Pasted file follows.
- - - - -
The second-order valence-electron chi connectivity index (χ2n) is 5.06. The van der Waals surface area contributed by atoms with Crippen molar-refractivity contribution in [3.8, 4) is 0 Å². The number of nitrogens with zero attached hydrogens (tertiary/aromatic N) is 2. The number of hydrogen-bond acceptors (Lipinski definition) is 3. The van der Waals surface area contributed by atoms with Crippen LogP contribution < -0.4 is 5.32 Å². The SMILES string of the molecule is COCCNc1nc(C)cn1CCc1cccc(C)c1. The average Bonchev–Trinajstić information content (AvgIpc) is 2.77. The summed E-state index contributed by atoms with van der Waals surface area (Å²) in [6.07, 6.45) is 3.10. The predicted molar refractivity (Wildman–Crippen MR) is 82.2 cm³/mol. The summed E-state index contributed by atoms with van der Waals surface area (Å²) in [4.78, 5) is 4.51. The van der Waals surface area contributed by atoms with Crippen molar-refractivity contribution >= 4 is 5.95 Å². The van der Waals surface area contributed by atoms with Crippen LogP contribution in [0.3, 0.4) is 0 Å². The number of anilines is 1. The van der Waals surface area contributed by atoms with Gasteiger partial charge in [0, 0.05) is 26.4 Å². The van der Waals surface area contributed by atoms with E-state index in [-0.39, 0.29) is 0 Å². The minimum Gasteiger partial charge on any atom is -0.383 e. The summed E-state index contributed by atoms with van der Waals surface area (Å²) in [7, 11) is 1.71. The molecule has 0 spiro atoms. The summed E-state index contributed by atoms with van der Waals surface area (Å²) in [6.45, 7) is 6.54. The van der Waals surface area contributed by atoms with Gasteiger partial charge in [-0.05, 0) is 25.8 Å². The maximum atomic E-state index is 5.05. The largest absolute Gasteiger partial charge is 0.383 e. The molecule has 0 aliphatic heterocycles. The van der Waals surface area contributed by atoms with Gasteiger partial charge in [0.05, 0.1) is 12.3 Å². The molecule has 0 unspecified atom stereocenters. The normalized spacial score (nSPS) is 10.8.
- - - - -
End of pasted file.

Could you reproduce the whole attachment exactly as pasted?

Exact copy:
The second-order valence-electron chi connectivity index (χ2n) is 5.06. The van der Waals surface area contributed by atoms with Crippen molar-refractivity contribution in [3.8, 4) is 0 Å². The number of nitrogens with zero attached hydrogens (tertiary/aromatic N) is 2. The number of hydrogen-bond acceptors (Lipinski definition) is 3. The van der Waals surface area contributed by atoms with Crippen LogP contribution < -0.4 is 5.32 Å². The SMILES string of the molecule is COCCNc1nc(C)cn1CCc1cccc(C)c1. The average Bonchev–Trinajstić information content (AvgIpc) is 2.77. The summed E-state index contributed by atoms with van der Waals surface area (Å²) in [6.07, 6.45) is 3.10. The predicted molar refractivity (Wildman–Crippen MR) is 82.2 cm³/mol. The summed E-state index contributed by atoms with van der Waals surface area (Å²) in [4.78, 5) is 4.51. The van der Waals surface area contributed by atoms with Crippen molar-refractivity contribution >= 4 is 5.95 Å². The van der Waals surface area contributed by atoms with Crippen LogP contribution in [0.3, 0.4) is 0 Å². The number of anilines is 1. The van der Waals surface area contributed by atoms with Gasteiger partial charge in [0, 0.05) is 26.4 Å². The van der Waals surface area contributed by atoms with E-state index in [-0.39, 0.29) is 0 Å². The minimum Gasteiger partial charge on any atom is -0.383 e. The summed E-state index contributed by atoms with van der Waals surface area (Å²) in [7, 11) is 1.71. The molecule has 0 spiro atoms. The summed E-state index contributed by atoms with van der Waals surface area (Å²) in [6.45, 7) is 6.54. The van der Waals surface area contributed by atoms with Gasteiger partial charge in [-0.05, 0) is 25.8 Å². The maximum atomic E-state index is 5.05. The largest absolute Gasteiger partial charge is 0.383 e. The molecule has 0 aliphatic heterocycles. The van der Waals surface area contributed by atoms with Gasteiger partial charge in [0.05, 0.1) is 12.3 Å². The molecule has 0 unspecified atom stereocenters. The normalized spacial score (nSPS) is 10.8.